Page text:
“Unless you found another tunnel?” Charlie asked.

The old man shrugged. “Suppose so, but you wouldn’t last that long. Just the tunnels and trains that can survive in the void.”

As they walked down the tracks, the dripping grew more frequent and louder, until the darkness spilled from the walls in neat little rivulets. 

“Careful now,” the old man muttered. “Better keep your feet on the tracks and avoid them puddles altogether.”

“Otherwise?” Charlie asked.

The man’s voice was stern for the first time since they’d met. “Otherwise I don’t know, and I don’t want to find out.”


The train was near wrecked when they finally found her. That much was clear the moment the old man’s flashlight beam fell onto her engine’s crumpled exterior.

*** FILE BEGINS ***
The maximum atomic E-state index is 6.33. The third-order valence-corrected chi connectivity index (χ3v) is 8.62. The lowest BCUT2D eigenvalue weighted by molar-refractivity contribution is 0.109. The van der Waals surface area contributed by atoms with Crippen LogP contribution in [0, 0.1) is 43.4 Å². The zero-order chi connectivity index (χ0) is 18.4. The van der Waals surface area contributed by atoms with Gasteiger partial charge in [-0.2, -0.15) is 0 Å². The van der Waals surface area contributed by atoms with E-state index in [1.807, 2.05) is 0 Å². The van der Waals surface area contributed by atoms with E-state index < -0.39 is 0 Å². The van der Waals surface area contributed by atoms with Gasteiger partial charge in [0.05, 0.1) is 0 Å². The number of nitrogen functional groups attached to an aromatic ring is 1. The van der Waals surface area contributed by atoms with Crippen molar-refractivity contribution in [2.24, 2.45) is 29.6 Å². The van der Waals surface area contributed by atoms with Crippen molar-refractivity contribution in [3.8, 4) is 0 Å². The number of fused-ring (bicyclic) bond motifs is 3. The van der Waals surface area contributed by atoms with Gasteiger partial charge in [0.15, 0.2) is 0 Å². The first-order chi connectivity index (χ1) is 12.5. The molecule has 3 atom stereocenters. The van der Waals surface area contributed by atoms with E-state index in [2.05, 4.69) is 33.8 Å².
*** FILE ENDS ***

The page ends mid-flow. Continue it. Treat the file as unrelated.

“Well that doesn’t look good,” Charlie managed to mutter.

The man shook his head and wandered closer to the engine. He pointed his flashlight down onto the ground, stepping carefully around the small, black stream which poured from the brickwork where the train had collided with the wall. The engine was lodged halfway through the wall itself, the only thing plugging a massive hole to the void.

The old man crouched beside the damaged tunnel and ran his hand along the bowing stone. Little waterfalls of thick, black liquid flowed from the brick around the sides of the train, pooling into a narrow brook which ran both ways along the tracks.

“Well?” Charlie asked. “What do you think?”

The old man grimaced. “I think we’ve got a big problem to deal with.”